Source code control system (SCCS)

SCCS command conventions

SCCS commands accept two types of arguments:

A key letter represents an option that begins with a minus (-) sign, followed by a lowercase letter and, in some instances, a value.

File arguments, which may be file or directory names, specify the file(s) that the SCCS command is to process. Naming a directory is equivalent to naming all the SCCS files contained in the directory, in which case non-SCCS files and files which are unreadable are silently ignored.

In general, a filename argument may not begin with a minus sign. If a filename - (a single minus sign) is specified, the command reads the standard input (usually your terminal) for lines and takes each line as the name of an SCCS file to be processed. The standard input is read until end-of-file. This feature is often used in pipelines with, for example, the commands find(C) and ls(C).

Key letters are processed before filenames. Therefore, the placement of key letters is arbitrary; that is, they may be interspersed with file names. File names, however, are processed left to right. Somewhat different conventions apply to what(CP), sccsdiff(CP), and val(CP), detailed later under SCCS commands and documented in their respective manual pages.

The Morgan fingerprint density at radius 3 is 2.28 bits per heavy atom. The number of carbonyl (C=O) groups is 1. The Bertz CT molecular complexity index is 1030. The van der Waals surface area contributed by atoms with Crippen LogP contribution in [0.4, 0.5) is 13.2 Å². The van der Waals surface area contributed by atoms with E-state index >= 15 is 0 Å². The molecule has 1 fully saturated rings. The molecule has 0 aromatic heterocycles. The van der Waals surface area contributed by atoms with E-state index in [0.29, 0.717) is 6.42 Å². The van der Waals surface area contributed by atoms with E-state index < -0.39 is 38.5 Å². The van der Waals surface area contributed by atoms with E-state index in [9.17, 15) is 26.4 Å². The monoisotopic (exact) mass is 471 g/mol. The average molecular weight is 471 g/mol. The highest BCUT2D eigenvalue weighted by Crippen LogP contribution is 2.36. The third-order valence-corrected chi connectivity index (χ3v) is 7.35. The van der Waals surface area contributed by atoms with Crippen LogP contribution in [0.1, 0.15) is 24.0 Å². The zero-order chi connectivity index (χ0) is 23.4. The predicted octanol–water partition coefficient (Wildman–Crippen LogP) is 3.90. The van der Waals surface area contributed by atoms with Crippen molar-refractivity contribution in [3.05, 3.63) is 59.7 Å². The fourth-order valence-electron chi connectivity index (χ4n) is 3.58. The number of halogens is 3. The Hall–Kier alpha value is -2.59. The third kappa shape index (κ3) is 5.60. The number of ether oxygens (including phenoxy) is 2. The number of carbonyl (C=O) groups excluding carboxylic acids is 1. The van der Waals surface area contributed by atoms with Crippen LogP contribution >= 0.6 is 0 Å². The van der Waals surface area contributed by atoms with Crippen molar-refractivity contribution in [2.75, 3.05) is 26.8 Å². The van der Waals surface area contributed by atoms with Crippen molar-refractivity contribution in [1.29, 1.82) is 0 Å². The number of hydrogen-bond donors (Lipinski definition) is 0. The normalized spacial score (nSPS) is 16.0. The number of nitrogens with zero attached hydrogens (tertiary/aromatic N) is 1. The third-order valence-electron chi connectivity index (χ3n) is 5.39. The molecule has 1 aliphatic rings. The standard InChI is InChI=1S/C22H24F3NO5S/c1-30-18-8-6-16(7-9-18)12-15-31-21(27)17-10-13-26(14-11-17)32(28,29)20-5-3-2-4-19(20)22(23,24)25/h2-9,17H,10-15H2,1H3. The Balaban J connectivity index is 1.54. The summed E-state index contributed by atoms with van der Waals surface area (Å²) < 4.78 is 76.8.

Certain actions of various SCCS commands are controlled by flags appearing in SCCS files. Some of these flags are discussed, but for a complete description see admin(CP).

There is distinction between real user and effective user when discussing various actions of SCCS commands. For now, assume that the person logged into the UNIX system is both the real and effective user. See passwd(C) for more about real and effective users.

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